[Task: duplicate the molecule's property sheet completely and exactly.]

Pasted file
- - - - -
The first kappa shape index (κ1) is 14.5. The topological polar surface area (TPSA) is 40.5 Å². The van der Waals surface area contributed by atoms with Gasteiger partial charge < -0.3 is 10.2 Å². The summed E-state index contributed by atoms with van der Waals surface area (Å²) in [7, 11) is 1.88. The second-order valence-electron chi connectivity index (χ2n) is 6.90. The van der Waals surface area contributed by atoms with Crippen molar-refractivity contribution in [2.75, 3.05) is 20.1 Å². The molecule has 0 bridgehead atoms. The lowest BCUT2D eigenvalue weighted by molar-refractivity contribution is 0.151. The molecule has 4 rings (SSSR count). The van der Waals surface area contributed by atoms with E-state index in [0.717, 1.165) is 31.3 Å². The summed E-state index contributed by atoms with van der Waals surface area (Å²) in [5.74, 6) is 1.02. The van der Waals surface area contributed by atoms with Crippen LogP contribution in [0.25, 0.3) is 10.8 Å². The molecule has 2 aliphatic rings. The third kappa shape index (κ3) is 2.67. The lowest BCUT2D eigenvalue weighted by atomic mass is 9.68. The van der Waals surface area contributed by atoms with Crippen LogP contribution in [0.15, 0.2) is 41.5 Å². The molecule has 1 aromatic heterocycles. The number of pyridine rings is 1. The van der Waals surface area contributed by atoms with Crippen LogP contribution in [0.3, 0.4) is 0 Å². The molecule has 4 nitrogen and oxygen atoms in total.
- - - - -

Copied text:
The first kappa shape index (κ1) is 14.5. The topological polar surface area (TPSA) is 40.5 Å². The van der Waals surface area contributed by atoms with Gasteiger partial charge < -0.3 is 10.2 Å². The summed E-state index contributed by atoms with van der Waals surface area (Å²) in [7, 11) is 1.88. The second-order valence-electron chi connectivity index (χ2n) is 6.90. The van der Waals surface area contributed by atoms with Crippen molar-refractivity contribution in [2.75, 3.05) is 20.1 Å². The molecule has 0 bridgehead atoms. The lowest BCUT2D eigenvalue weighted by molar-refractivity contribution is 0.151. The molecule has 4 rings (SSSR count). The van der Waals surface area contributed by atoms with E-state index in [0.717, 1.165) is 31.3 Å². The summed E-state index contributed by atoms with van der Waals surface area (Å²) in [5.74, 6) is 1.02. The van der Waals surface area contributed by atoms with Crippen LogP contribution in [0.25, 0.3) is 10.8 Å². The molecule has 2 aliphatic rings. The third kappa shape index (κ3) is 2.67. The lowest BCUT2D eigenvalue weighted by atomic mass is 9.68. The van der Waals surface area contributed by atoms with Crippen LogP contribution in [0.15, 0.2) is 41.5 Å². The molecule has 1 aromatic heterocycles. The number of pyridine rings is 1. The van der Waals surface area contributed by atoms with Crippen LogP contribution in [0.3, 0.4) is 0 Å². The molecule has 4 nitrogen and oxygen atoms in total.